Soil DIC uptake and fixation in Pinus taeda seedlings and its C contribution to plant tissues and ectomycorrhizal fungi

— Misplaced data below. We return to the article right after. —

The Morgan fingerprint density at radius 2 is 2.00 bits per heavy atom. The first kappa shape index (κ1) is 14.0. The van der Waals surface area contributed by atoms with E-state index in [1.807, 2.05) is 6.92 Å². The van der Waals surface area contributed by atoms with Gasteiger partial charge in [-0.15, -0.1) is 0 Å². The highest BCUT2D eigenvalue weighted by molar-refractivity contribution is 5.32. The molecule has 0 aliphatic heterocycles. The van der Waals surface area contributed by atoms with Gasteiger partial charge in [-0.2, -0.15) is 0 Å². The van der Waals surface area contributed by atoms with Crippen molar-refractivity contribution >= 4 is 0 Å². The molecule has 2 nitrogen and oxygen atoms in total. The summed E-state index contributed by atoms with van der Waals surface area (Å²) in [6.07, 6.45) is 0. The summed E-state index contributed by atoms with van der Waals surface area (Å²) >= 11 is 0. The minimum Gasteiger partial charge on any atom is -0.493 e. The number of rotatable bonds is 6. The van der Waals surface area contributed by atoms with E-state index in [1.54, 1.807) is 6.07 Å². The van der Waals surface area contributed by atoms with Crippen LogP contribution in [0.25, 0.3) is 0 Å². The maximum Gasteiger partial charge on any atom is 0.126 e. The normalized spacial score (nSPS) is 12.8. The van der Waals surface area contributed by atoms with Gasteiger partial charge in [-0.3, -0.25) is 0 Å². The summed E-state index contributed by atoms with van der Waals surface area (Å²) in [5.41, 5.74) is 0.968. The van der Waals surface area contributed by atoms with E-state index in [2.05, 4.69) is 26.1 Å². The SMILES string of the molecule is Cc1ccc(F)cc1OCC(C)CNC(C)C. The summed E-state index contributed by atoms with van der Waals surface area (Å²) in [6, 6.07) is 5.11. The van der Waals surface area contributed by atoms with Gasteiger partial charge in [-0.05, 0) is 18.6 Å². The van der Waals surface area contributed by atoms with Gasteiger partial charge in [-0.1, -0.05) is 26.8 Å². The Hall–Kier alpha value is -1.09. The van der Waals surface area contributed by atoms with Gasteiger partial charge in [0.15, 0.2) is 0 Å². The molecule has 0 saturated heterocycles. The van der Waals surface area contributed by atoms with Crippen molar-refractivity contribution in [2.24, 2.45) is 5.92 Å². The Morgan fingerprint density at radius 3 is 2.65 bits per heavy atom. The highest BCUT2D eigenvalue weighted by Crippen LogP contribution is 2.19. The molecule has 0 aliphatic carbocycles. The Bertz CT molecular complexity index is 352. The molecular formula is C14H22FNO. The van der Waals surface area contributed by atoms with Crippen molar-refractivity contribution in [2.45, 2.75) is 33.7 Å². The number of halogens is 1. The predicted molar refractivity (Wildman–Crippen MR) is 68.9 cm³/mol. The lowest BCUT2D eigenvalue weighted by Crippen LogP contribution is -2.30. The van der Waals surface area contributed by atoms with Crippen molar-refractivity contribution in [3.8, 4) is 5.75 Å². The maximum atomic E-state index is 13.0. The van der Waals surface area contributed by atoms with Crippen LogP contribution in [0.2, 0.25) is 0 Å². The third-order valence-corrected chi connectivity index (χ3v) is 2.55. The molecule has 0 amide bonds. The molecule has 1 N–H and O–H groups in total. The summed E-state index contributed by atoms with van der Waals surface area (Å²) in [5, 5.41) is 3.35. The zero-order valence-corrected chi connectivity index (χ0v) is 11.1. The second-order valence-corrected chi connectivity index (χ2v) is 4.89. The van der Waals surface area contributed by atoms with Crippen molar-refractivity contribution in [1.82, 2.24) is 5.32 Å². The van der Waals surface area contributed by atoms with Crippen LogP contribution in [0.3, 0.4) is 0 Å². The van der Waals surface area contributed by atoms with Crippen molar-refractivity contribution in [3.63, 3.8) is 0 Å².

Plants can aquaire carbon from sources other than atmospheric carbon dioxide (CO2), including soil-dissolved inorganic carbon (DIC). Although the next flux of CO2 is out of the root, soil DIC can be taken up by the root, transported within the plant, and fixed either photosynthetically or anaplerotically by plant tissues. We tested the ability of Pinus taeda L. seedlings exposed to 13C-labeled soil DIC and two NH2 availability regimes to take up and fix soil DIC. We also measured the concentration and distribution of the fixed soul DIC within the plant and mycorrhizal tissues, and quantified the contribution of soul DIC to whole-plant carbon (C) gain. Seedligns exposed to labeled DIC where significantly enriched in 13C compared with seedlings exposed to unlabeled DIC (6.7 versus -31.7%). Fixed soil DIC was almost evenly distributed between above- and belowground biomass (55 and 45%, respectively), but was unevenly distributed among tissues. Abovegorund, stem tissue contained 65% of the fixed soul DIC but represented only 27% of the aboveground biomass, suggesting either corticular photosynthesis or preferential stem allocation. Belowground, soil DIC had the greatest effect (measured as 13C enrichment) on the C pool of rapidly growing nonmycorrhizal roots. Soil DIC contributed ~0.8% to whole-plant C gain, and ~1.6% to belowground C gain. We observed a slight but nonsignificant increase in both relative C gain and the contribution of soil DIC among tissue types and increased the amount of fixed soul DIC in ectomycorrhizal roots by 130% compared with unfertilized seedlings. Increased NH4 availability did not increase fixation of soil DIC in nonmycorrhizal roots, suggesting that NH4 assimilation may be concentrated in ectomycorrhizal fungal tissues, reflecting greater anaplerotic demands. Soil DIC is likely to contribute only a small amount of C to forest trees, but it may be important in C fixation processes of specific tissues, such as newly formed stems and fine roots, an ectomycorrhizal roots assimilating NH4.